The plaintiff also contends that during the proceedings consequent upon the appeal which he and the defendant had filed against the order of suspension, of the bus service, he had also paid Rs. 80/- to pleader Mr. Rahalkar besides paying Rs. 500/- to Counsel Mr. Pardiwala. In this manner, the plaintiff contends that he sustained a net loss of Rs. 480/- plus Rs. 380/- plus Rs. 500/- plus Rs. 80/- in all aggregating to Rs. 1420/-. To this he added some small items, making the total of his loss amount to Rs. 1430-13-0. He claimed that amount from the defendant in suit No. 185 of 1949.

The learned trial Judge ordered the suit to be dismissed, and on appeal to the District Court the learned District Judge ordered the appeal to be dismissed. The plaintiff has come to this court in second appeal.

4. The suit was resisted by the defendant, principally upon two contentions:

(1) As the plaintiff himself was the managing partner of the Union during both the periods of suspension of the bus service, it was the duty of the plaintiff to see that the buses were run properly, that is to say, run in conformity with the rules and regulations prescribed in that behalf, and

(2) The specific acts viz., the acts of taking excess passengers, taking passengers without tickets, running the bus late and permitting passengers to sit next to the seat of the driver, were all done by the driver of the Union, who was, a third person, and that therefore the defendant was not liable for any loss which might have been caused to the plaintiff by the above-mentioned acts.

5. The- learned trial Judge who decided the suit, accepted both these contentions of the defendant. He held that since the plaintiff himself was the managing partner of the partnership business of the Union, which business was to ply buses between Chalisgaon & Pilkhed, he could not claim damages from the defendant for the various acts above-mentioned. He also accepted the defendant's contention that as the various acts were committed by the driver of the motor bus, the plaintiff was not entitled to claim damages from the defendant.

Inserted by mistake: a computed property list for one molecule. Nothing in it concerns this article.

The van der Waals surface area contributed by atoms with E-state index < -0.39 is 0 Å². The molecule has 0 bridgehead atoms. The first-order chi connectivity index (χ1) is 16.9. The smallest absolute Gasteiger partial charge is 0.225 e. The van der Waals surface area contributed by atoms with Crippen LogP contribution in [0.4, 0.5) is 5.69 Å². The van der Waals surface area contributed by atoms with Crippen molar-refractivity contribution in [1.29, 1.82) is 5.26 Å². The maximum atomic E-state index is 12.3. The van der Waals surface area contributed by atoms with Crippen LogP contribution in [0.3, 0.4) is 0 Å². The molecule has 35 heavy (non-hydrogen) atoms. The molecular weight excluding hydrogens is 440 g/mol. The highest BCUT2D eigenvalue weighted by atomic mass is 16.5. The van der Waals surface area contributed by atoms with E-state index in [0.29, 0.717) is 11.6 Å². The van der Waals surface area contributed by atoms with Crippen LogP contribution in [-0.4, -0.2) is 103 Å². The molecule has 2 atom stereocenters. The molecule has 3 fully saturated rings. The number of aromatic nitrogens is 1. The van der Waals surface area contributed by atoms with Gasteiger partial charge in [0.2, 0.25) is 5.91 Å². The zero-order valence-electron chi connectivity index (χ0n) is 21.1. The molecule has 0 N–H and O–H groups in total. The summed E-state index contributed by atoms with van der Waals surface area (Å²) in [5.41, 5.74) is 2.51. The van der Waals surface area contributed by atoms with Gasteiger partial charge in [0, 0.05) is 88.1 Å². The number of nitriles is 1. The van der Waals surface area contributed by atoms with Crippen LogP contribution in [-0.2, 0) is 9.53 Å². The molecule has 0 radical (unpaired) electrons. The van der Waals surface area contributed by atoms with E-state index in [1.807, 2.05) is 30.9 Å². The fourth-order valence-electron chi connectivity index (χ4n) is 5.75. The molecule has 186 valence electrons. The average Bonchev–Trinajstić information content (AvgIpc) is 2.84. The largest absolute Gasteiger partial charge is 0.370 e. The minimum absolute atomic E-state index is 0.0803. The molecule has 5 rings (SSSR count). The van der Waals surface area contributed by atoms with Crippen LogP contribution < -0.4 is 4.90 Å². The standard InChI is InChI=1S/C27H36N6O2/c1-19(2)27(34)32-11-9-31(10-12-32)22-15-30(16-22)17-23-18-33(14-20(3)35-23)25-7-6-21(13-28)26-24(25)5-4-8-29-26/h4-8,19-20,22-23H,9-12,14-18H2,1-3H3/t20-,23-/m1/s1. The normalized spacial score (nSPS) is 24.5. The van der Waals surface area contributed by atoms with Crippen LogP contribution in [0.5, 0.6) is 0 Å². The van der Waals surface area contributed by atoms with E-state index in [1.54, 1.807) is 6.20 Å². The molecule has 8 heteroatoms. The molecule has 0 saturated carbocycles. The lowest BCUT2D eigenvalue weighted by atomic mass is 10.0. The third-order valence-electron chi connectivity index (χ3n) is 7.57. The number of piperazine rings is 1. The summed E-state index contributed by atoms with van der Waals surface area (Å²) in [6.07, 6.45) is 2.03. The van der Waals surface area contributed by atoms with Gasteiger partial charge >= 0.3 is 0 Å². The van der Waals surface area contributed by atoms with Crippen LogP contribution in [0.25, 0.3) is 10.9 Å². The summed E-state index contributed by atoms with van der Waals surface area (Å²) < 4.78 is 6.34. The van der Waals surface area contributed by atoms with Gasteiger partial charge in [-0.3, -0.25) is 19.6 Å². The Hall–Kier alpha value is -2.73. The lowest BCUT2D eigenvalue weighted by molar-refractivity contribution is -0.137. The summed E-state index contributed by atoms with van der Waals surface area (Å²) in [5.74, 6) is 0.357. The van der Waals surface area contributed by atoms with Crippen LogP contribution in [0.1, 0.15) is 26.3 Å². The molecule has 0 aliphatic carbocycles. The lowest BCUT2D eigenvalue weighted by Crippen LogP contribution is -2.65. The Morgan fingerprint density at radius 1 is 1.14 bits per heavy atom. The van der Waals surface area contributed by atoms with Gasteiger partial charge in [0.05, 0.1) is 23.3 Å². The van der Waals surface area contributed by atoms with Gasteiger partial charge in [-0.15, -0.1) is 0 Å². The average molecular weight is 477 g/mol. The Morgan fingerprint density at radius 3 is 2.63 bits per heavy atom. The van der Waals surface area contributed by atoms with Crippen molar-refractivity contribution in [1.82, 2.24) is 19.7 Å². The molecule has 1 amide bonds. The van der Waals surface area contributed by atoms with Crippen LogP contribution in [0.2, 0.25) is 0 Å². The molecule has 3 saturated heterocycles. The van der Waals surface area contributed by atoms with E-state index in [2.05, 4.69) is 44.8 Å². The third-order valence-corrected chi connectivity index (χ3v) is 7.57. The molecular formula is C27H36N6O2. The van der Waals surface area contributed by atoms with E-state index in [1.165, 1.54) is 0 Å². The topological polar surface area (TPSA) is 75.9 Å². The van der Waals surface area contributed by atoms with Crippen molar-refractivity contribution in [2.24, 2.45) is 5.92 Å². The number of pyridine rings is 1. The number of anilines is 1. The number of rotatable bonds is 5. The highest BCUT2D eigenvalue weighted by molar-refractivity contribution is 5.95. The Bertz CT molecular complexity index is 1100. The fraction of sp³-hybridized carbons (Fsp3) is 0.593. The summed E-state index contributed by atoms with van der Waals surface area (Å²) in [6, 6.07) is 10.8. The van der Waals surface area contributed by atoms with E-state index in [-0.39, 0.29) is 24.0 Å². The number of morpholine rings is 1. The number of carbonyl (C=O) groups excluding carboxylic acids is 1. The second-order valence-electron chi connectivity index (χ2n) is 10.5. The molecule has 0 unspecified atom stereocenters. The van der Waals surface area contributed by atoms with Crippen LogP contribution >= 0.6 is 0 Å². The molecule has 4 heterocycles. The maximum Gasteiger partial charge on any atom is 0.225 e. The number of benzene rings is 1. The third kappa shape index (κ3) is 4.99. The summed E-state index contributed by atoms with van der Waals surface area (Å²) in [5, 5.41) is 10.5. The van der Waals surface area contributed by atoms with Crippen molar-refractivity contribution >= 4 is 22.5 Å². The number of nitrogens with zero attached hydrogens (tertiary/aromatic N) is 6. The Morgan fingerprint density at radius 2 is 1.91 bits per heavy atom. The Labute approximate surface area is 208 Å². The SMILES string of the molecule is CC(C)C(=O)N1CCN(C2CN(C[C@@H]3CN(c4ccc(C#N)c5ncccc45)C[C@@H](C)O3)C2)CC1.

6. In appeal, the learned Advocate Mr. Desai, appearing for the plaintiff-appellant, has pressed two contentions before me (1) the plaintiff was no doubt the managing partner of the Union; but that was only so far as the dealings of the Union with Government were concerned and so far as certain other external affairs were concerned. He was not the managing partner so far as the actual plying of the buses on the respective days allotted to the plaintiff and the defendant was concerned.

In other words, so far as the plying of the buses on the days allotted to the plaintiff wasconcerned, the plaintiff was the manager in that behalf, and so far as the plying of the buses on the days allotted to the defendant was concerned, the defendant was the manager in that connection.

That being so, says Mr. Desai, for the various irregularities which were detected by the Inspector in respect of the defendant's bus on 19-6-1947 and 16-5-1948, the defendant would be liable to the plaintiff, as the plaintiff suffered a loss by reason of the said acts. (2) The driver who was in charge of the bus on the abovementioned days, viz., 19-6-1947 and 16-5-1948, was a driver engaged by the defendant, controlled by the defendant and paid by the defendant.